Students will design and create a 3-dimensional object with equivalent values of surface area and volume.
Standards for Mathematical Practice
CCSS.MATH.PRACTICE.MP1: Make sense of problems and persevere in solving them.
CCSS.MATH.PRACTICE.MP2: Reason abstractly and quantitatively.
CCSS.MATH.PRACTICE.MP3: Construct viable arguments and critique the reasoning of others.
CCSS.MATH.PRACTICE.MP4: Model with mathematics.
CCSS.MATH.PRACTICE.MP5: Use appropriate tools strategically.
CCSS.MATH.PRACTICE.MP6: Attend to precision.
CCSS.MATH.PRACTICE.MP7: Look for and make use of structure.
- Students will design and create a 3-dimensional object with equivalent values of surface area and volume.
- Students will use linear functions to represent the equivalence of surface area and volume.
Group Size: 3 to 4 students, depending on how many variations you would like students to compare within the class setting.
Class Size: up to 36 students
- At least one computer per group, loaded with SketchUp or Autodesk123D (For this particular lesson, AutoDesk123D is a great tool with its ability to round the edges and customize the design)
- Paper and pencil for drafting
- Airwolf 3D Printer
- Ruler to verify dimensions
- Placeholder (STL file)
- Placeholder (SketchUp file)
Assumptions being made:
- Students have a good understanding of 3D modeling. Prior to incorporating this lesson into a unit, it is recommended that students have had training on Google Sketchup.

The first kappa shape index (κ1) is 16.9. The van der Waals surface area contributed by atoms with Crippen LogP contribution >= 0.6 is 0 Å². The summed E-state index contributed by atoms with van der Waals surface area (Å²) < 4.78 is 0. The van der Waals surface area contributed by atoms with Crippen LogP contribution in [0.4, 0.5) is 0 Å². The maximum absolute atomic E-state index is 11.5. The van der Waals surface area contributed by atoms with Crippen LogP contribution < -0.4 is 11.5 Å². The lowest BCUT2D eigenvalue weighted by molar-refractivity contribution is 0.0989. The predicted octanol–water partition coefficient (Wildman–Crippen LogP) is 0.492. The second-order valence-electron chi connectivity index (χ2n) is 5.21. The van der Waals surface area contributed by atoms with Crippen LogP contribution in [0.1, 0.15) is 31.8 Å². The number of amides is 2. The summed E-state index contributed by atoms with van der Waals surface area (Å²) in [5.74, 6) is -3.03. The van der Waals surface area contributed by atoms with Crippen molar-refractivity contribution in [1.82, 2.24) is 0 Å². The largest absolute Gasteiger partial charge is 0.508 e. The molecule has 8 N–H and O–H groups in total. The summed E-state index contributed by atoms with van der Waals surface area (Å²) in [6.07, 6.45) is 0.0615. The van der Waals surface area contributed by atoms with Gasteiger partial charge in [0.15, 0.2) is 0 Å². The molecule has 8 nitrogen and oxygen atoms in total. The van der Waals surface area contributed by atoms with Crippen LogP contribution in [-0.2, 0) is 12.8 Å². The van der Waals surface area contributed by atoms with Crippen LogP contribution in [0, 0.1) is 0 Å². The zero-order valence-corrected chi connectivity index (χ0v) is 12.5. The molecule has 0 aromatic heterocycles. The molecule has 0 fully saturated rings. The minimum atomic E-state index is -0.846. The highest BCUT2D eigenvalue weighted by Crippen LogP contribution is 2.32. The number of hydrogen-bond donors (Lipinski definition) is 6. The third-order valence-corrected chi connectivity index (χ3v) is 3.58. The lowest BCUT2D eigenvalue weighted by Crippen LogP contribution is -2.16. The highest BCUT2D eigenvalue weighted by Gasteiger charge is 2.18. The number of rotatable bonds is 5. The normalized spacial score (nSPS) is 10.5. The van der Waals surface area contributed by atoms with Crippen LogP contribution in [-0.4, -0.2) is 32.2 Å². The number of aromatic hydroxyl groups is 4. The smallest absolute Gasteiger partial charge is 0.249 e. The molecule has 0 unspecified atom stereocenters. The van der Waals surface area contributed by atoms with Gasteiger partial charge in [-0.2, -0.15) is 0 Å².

- Students have a good understanding of finding the surface area of an object
- Students have a good understanding of finding the volume of an object
Something to note about the 3D printer itself:
Anything that students build needs to be supported. Therefore, some designs are not easily designed on a 3D printer. To ensure that students’ designs will be printed, check to verify that all unsupported structures are designed at an angle less than or equal to 45 degrees.
To introduce the class to the project, have two separate containers and have students determine the surface area of each. Based on this, have them determine the volume capacity of each. Assuming that the containers do not meet the challenge requirements, move directly into the project’s challenge.
Create a container that has the same values for surface area and its volume
Prior to working on the design, students will need to show proof that they understand the relationship between surface area and volume. In an effort to assist students, providing the formulas may be beneficial. Some figures, mostly regular 3D objects, lend themselves to a simple setup. Be aware that very few 3D figures will cooperate with this method.
EX: For a sphere (which is highly unlikely to be printed)
A = 4πrˆ2
V = 4/3πrˆ3
To find out the value in which the surface area and volume are equivalent, students will need to set them equal to each other and isolate the variable.
4πrˆ2 = 4/3πrˆ3
Therefore, in this instance, the radius of the sphere would be 3. Whether that is 3 millimeters, 3 centimeters, inches, it is based on how large students will need their object to be. This is one of the easier formulas to reduce, yet it will be the most difficult example for the printer to produce, so it is highly recommended that students do not use the sphere.
Due to the fact that the container will need to be filled with water to verify volume, ensure that students have left one face open in their design and printing, yet they find the surface area of the object as if it were closed in.
On paper, students sketch their design and include the work within their notebook that confirms their accuracy. Dimensions need to be designated on the drawing and appropriate justification as to why the group feels like their design is accurate must be included in their preliminary draft.